Loving the Nats -- even without Strasburg

Stephen Strasburg made his final start of the season for the Washington Nationals on Friday night, and that will be the last we'll see presumably of him until spring training. Oh, we'll see him in video images as the debate rages on over whether the Nationals made the right decision in shutting him down. And we'll undoubtedly see him throughout the postseason sitting in the Nationals' dugout, cheering on his teammates.

It will certainly be an odd image, that of a perfectly healthy pitcher, arguably the ace of the staff, wearing a warm-up jacket over his jersey and sneakers instead of spikes.

Maybe the Nationals didn't expect to be here back in March. Maybe they could have instituted a better plan to limit Strasburg's innings and still have him available to pitch in October. But here's the thing: Even without Strasburg, the Washington Nationals will be the team to beat in the National League. Here's why:

1. Their rotation is still four deep, and you only need four starters in the postseason.

Considering the success of Gio Gonzalez and Jordan Zimmermann, you can argue that Strasburg has been the team's third-best starter, or that at least those two are his equals. Run prevention for the three essentially has been identical, but Gonzalez and Zimmermann have both averaged more innings per start, making them incrementally more valuable.

Gonzalez is a worthy No. 1 and has been pitching like one of late with a 1.87 ERA over his past six starts. He even matches up well against Cincinnati's right-handed-heavy lineup, as his big curveball works as a neutralizer; he's allowed a .572 OPS versus righties and .630 against lefties.

Beyond those top two, I love Ross Detwiler as the No. 3, an underrated lefty with a 94 mph power sinker. His 3.15 ERA is legit, even if his strikeout rate isn't high. He gets ground balls and limits home runs. He's good. Edwin Jackson is another big arm. He is coming off his World Series ring with the Cardinals but pitching with more consistency than he did a season ago.

Put it this way: If the Reds are the Nationals' main competitor, I still like this Strasburg-less rotation over Johnny Cueto, Mat Latos, Bronson Arroyo and Homer Bailey.

2. The offense is healthy.

For most of the season, the Nats were missing Michael Morse or Jayson Werth or Ian Desmond (not to mention catcher Wilson Ramos, who is out for the year), but those guys are healthy right now. So while they're only sixth in the NL in runs on the season, you can argue the lineup Davey Johnson is running out these days is better than a No. 6 offense.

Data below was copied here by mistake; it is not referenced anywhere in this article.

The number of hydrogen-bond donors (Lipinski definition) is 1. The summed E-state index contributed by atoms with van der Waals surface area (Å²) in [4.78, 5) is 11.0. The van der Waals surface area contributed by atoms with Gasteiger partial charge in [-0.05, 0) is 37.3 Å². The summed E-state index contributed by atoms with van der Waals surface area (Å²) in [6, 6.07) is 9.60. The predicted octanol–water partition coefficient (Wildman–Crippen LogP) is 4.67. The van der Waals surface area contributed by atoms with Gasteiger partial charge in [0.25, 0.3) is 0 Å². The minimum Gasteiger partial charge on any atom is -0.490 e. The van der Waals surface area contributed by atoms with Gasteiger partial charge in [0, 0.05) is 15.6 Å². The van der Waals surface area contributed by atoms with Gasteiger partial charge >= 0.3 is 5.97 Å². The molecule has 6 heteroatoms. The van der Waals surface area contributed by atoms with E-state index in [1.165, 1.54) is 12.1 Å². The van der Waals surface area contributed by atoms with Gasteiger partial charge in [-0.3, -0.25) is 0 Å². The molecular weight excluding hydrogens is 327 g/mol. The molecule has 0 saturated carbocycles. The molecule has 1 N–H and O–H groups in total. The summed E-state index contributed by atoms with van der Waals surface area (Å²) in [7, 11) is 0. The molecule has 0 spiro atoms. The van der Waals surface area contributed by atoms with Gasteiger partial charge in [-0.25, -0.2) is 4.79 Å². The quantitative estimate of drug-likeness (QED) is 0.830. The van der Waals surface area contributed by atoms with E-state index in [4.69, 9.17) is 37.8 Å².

I also like the balance of the lineup. Bryce Harper and Adam LaRoche provide power from the left side, switch-hitter Danny Espinosa has some pop and Roger Bernadina and Chad Tracy can be effective lefty bats off the bench. Compare that to the Reds, who have Joey Votto and Jay Bruce from the left side and nobody else.

3. Ryan Zimmerman can be the guy to carry them.

Every playoff team needs a guy it can rely on for the big hit or home run, and Zimmerman is hitting like a legit middle-of-the-order guy right now, with a .335 average and .954 OPS in the second half.

4. The bullpen is good and deep.

It doesn't get much attention, but this unit had been underrated all season. Five relievers own ERAs under 3.00, and that doesn't include former closer Drew Storen, who is back and could be a big weapon come October. In Craig Stammen and Tom Gorzelanny, the Nationals also have two relievers who are comfortable pitching multiple innings, another potentially valuable asset for the postseason. As for closer Tyler Clippard, maybe he doesn't throw 102 mph, but with a .164 average allowed he's not exactly chopped liver.

5. History

Didn't we just learn last year that you can win it all without your ace? The Cardinals won the World Series even though Adam Wainwright missed the entire season. Sure, the Nationals are a better team with Strasburg, but it's still a team game. It's all about getting hot at the right time, and the Nationals have the talent to do that -- even without Strasburg.